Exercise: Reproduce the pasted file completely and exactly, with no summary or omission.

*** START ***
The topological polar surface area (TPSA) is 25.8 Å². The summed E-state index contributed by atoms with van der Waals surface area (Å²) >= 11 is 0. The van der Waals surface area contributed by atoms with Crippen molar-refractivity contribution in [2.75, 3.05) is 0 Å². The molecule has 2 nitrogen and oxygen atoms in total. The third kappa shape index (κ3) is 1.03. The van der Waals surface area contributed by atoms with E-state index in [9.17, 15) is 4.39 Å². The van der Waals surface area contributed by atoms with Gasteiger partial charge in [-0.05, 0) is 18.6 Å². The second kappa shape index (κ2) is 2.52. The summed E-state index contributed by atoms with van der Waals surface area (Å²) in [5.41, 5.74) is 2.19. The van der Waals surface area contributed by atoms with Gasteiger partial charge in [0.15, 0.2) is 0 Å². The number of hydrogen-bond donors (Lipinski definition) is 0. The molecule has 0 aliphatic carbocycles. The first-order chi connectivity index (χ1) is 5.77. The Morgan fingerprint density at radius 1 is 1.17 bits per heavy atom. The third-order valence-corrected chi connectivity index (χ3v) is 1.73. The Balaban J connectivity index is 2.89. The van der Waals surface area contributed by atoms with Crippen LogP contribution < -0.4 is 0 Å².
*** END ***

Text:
The topological polar surface area (TPSA) is 25.8 Å². The summed E-state index contributed by atoms with van der Waals surface area (Å²) >= 11 is 0. The van der Waals surface area contributed by atoms with Crippen molar-refractivity contribution in [2.75, 3.05) is 0 Å². The molecule has 2 nitrogen and oxygen atoms in total. The third kappa shape index (κ3) is 1.03. The van der Waals surface area contributed by atoms with E-state index in [9.17, 15) is 4.39 Å². The van der Waals surface area contributed by atoms with Gasteiger partial charge in [-0.05, 0) is 18.6 Å². The second kappa shape index (κ2) is 2.52. The summed E-state index contributed by atoms with van der Waals surface area (Å²) in [5.41, 5.74) is 2.19. The van der Waals surface area contributed by atoms with Gasteiger partial charge in [0.15, 0.2) is 0 Å². The number of hydrogen-bond donors (Lipinski definition) is 0. The molecule has 0 aliphatic carbocycles. The first-order chi connectivity index (χ1) is 5.77. The Morgan fingerprint density at radius 1 is 1.17 bits per heavy atom. The third-order valence-corrected chi connectivity index (χ3v) is 1.73. The Balaban J connectivity index is 2.89. The van der Waals surface area contributed by atoms with Crippen LogP contribution < -0.4 is 0 Å².